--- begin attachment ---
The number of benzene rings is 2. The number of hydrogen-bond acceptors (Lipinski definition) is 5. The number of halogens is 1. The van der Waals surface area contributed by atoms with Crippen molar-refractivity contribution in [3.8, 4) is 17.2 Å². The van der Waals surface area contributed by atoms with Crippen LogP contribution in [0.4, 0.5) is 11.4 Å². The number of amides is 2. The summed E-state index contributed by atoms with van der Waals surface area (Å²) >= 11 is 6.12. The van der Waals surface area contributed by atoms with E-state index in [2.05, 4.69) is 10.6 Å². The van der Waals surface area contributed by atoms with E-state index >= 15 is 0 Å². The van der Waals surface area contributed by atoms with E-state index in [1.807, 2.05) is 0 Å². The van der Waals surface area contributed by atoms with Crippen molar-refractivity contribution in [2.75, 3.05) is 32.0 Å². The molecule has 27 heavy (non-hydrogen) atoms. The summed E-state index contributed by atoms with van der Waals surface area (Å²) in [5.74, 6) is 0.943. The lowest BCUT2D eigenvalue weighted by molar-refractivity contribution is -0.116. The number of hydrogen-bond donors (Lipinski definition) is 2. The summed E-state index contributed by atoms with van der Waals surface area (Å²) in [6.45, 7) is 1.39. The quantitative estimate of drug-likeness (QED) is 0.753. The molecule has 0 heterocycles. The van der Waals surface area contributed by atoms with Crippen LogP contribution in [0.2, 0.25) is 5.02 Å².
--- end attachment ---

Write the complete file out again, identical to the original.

The number of benzene rings is 2. The number of hydrogen-bond acceptors (Lipinski definition) is 5. The number of halogens is 1. The van der Waals surface area contributed by atoms with Crippen molar-refractivity contribution in [3.8, 4) is 17.2 Å². The van der Waals surface area contributed by atoms with Crippen LogP contribution in [0.4, 0.5) is 11.4 Å². The number of amides is 2. The summed E-state index contributed by atoms with van der Waals surface area (Å²) >= 11 is 6.12. The van der Waals surface area contributed by atoms with E-state index in [2.05, 4.69) is 10.6 Å². The van der Waals surface area contributed by atoms with E-state index >= 15 is 0 Å². The van der Waals surface area contributed by atoms with E-state index in [1.807, 2.05) is 0 Å². The van der Waals surface area contributed by atoms with Crippen molar-refractivity contribution in [2.75, 3.05) is 32.0 Å². The molecule has 27 heavy (non-hydrogen) atoms. The summed E-state index contributed by atoms with van der Waals surface area (Å²) in [5.74, 6) is 0.943. The lowest BCUT2D eigenvalue weighted by molar-refractivity contribution is -0.116. The number of hydrogen-bond donors (Lipinski definition) is 2. The summed E-state index contributed by atoms with van der Waals surface area (Å²) in [6.45, 7) is 1.39. The quantitative estimate of drug-likeness (QED) is 0.753. The molecule has 0 heterocycles. The van der Waals surface area contributed by atoms with Crippen LogP contribution in [0.2, 0.25) is 5.02 Å².